|dc.contributor.author||Walker, Alice R.||
Behavioural and externalising disorders are estimated to affect around seven per cent
of those aged 9 to 15, and may account for one third to a half of all clinical referrals.
Without intervention, the projected outcomes for these children are likely to be poor.
This study aimed to explore whether there is a relationship between child and parent
emotion regulation strategies. The study also investigated the relationship between
children’s emotion regulation and conduct difficulties.
A cross sectional design was used to determine the relationship between emotion
regulation strategies used by children and their parents, in a non-clinical population.
Children were recruited through primary schools and were between the ages of 9 to
11. Children completed two questionnaires: one measuring emotion regulation
strategies (external-functional, external-dysfunctional, internal-functional, internaldysfunctional),
and a second measuring their general well-being. Parents also
completed two questionnaires: one measuring emotion regulation strategies and a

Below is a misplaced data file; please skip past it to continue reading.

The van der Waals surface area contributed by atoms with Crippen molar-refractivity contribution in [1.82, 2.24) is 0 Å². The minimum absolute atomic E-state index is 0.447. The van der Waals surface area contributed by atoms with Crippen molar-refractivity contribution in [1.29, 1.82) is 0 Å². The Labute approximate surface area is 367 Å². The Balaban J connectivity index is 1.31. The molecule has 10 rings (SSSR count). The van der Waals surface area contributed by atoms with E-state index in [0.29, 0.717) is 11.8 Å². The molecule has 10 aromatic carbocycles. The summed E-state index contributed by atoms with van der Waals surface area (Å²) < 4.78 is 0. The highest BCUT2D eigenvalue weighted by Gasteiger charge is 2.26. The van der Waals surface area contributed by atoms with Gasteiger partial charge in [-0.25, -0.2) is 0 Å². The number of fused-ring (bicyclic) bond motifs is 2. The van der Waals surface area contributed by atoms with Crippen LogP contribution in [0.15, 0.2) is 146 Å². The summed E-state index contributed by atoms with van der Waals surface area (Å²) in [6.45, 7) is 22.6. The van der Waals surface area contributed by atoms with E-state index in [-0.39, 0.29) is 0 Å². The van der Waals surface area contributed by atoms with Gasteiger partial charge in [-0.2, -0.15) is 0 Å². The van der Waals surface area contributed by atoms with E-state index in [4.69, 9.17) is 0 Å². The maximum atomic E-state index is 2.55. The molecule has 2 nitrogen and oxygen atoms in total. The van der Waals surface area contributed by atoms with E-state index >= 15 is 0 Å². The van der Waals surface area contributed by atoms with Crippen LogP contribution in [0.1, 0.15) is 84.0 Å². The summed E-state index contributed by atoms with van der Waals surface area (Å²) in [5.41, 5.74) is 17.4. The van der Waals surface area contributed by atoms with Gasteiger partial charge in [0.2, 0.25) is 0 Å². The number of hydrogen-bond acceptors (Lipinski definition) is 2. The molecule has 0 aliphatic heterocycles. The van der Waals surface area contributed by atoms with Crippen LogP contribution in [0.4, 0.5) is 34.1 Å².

second measuring their child's behaviour and emotional well-being.
The analysis indicated that there were some correlations between parent-child
emotion regulation strategies; children and mothers external-dysfunctional strategies
were correlated, as were children and mothers internal-functional strategies. The
analysis also indicated that there was a correlation between children's externaldysfunctional
strategies and conduct difficulties.||en
|dc.publisher||The University of Edinburgh||en
|dc.title||Children's conduct problems and the role of emotion regulation : is there a relationship between child-parent emotion regulation strategies?||en
|dc.type||Thesis or Dissertation||en
|dc.type.qualificationname||DClinPsychol Doctor of Clinical Psychology||en